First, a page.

..A growing register of calamities is the past’s account, the future’s book of Fate: The centuries pile man’s follies and man’s crimes Upon the countless crowd of Nature’s ills;
Savitri, Sri Aurobindo
Can there be a day when war becomes impossible?
For all our dislike of war, and its consequences, is it even conceivable that nations and ideologies would one day just stop warring?
A perfected society?
SA starts out on a brilliant essay “The Passing of War” on this very note of idealism –
Man’s illusions are of all sorts and kinds. The greatest of them are all those which cluster round the hope of a perfected society, a perfected race, a terrestrial millenium. One of the illusions incidental to this great hope is the expectation of the passing of war. This grand event in human progress is always being confidently expected and since we are now all scientific minds and rational beings, we no longer expect it by a divine intervention, but assign sound physical and economic reasons for the faith that is in us.
Commercialism should do the trick
The first form taken by this new gospel was the expectation and the prophecy that the extension of commerce would be the extinction of war. Commercialism was the natural enemy of militarism and would drive it from the face of the earth. The growing and universal lust of gold and the habit of comfort and the necessities of increased production and intricate interchange would crush out the lust of power and dominion and glory and battle.. The ironic reply of the gods has not been long in coming. Actually this very reign of commercialism, this increase of production and interchange, this desire for commodities and markets and this piling up of a huge burden of unnecessary necessities has been the cause of half the wars that have since afflicted the human race. And now we see militarism and commercialism united in a loving clasp, coalescing into a sacred biune duality of national life and patriotic aspiration and causing and driving by their force the most irrational, the most monstrous and nearly cataclysmic, the hugest war of modern and indeed of all historic times.
Or maybe the growth of democracy ?
Another illusion was that the growth of democracy would mean the growth of paciﬁsm and the end of war. It was fondly thought that wars are in their nature dynastic and aristocratic; greedy kings and martial nobles driven by earth-hunger and battle-hunger, diplomatists playing at chess with the lives of men and the fortunes of nations, these were the guilty causes of war who drove the unfortunate peoples to the battle-ﬁeld like sheep to the shambles. Man refuses to learn from that history of whose lessons the wise prate to us; otherwise the story of old democracies ought to have been enough to prevent this particular illusion. In any case the answer of the gods has been, here too, sufficiently ironic. Bewildered paciﬁsts who still cling to their principles and illusions, ﬁnd themselves howled down by the people and, what is piquant enough, by their own recent comrades and leaders.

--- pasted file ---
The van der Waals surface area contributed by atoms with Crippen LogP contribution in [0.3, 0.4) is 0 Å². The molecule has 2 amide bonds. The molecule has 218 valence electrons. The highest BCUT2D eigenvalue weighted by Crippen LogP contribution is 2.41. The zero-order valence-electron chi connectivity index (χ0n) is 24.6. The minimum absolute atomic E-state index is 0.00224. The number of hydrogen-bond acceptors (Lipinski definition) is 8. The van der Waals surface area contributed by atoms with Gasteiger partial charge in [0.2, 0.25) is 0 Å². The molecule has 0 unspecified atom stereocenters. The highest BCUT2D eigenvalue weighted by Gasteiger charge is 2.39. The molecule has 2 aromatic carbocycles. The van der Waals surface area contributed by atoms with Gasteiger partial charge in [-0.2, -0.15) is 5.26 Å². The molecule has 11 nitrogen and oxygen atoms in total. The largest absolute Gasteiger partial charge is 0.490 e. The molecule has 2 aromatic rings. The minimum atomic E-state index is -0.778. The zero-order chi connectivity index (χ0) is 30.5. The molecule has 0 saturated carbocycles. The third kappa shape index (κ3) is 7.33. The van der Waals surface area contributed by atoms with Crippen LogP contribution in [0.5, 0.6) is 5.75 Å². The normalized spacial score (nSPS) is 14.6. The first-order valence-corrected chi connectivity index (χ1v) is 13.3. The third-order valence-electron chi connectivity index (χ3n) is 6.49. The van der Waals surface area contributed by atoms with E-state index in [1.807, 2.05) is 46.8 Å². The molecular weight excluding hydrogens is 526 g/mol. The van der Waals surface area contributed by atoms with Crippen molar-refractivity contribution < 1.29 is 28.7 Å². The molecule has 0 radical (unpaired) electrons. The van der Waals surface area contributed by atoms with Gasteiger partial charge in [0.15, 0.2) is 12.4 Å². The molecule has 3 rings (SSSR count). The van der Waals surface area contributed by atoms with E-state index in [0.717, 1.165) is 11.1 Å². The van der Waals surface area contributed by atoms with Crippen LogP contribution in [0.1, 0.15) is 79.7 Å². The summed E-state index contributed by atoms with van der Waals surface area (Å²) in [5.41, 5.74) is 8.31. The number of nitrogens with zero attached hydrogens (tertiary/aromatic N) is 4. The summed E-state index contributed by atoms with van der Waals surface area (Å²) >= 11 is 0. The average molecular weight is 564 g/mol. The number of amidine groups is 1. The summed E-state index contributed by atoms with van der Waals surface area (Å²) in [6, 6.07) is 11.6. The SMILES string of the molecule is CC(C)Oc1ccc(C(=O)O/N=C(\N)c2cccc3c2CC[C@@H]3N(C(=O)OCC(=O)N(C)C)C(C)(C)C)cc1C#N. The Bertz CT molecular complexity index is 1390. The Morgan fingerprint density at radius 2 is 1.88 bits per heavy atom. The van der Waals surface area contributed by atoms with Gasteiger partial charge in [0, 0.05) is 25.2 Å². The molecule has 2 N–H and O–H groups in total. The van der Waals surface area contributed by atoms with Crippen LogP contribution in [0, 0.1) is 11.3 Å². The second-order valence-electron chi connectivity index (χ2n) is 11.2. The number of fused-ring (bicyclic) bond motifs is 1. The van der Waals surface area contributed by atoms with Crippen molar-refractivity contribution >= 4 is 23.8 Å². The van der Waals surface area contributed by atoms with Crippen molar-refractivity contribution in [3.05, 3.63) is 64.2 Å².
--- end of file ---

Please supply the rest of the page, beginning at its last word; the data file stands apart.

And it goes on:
But why this ideal at all ?
The elimination of war is one of the cherished ideals and expectations of the age. But what lies at the root of this desire? A greater unity of heart, sympathy, understanding between men and nations, a settled will to get rid of national hatreds, greeds, ambitions, all the fertile seeds of strife and war?
For the masses of men the idea is rather to labour and produce and amass at ease and in security without the disturbance of war; for the statesmen and governing classes the idea is to have peace and security for the maintenance of past acquisitions and an untroubled domination and exploitation of the world by the great highly organised imperial and industrial nations without the perturbing appearance of new unsatisfied hungers and the peril of violent unrests, revolts, revolutions. War, it was hoped at one time, would eliminate itself by becoming impossible, but that delightfully easy solution no longer commands credit.
Shouldn’t war be prevented?
In fact on the subject of prevention, and for the safeguarding of civilization, Sri Aurobindo goes on to say that
“..the prevention of war must be one of the first preoccupations of a new ordering of international life”.
He continues on to ask a little later–
“But how is war to be entirely prevented if the old state of commercial rivalry between politically separate nations is to be perpetuated? If peace is still to be a covert war, an organisation of strife and rivalry, how is the physical shock to be prevented?”
These are hard questions, but its fair to ask – can it happen? It is to this that we turn our attention to in to in the article to follow.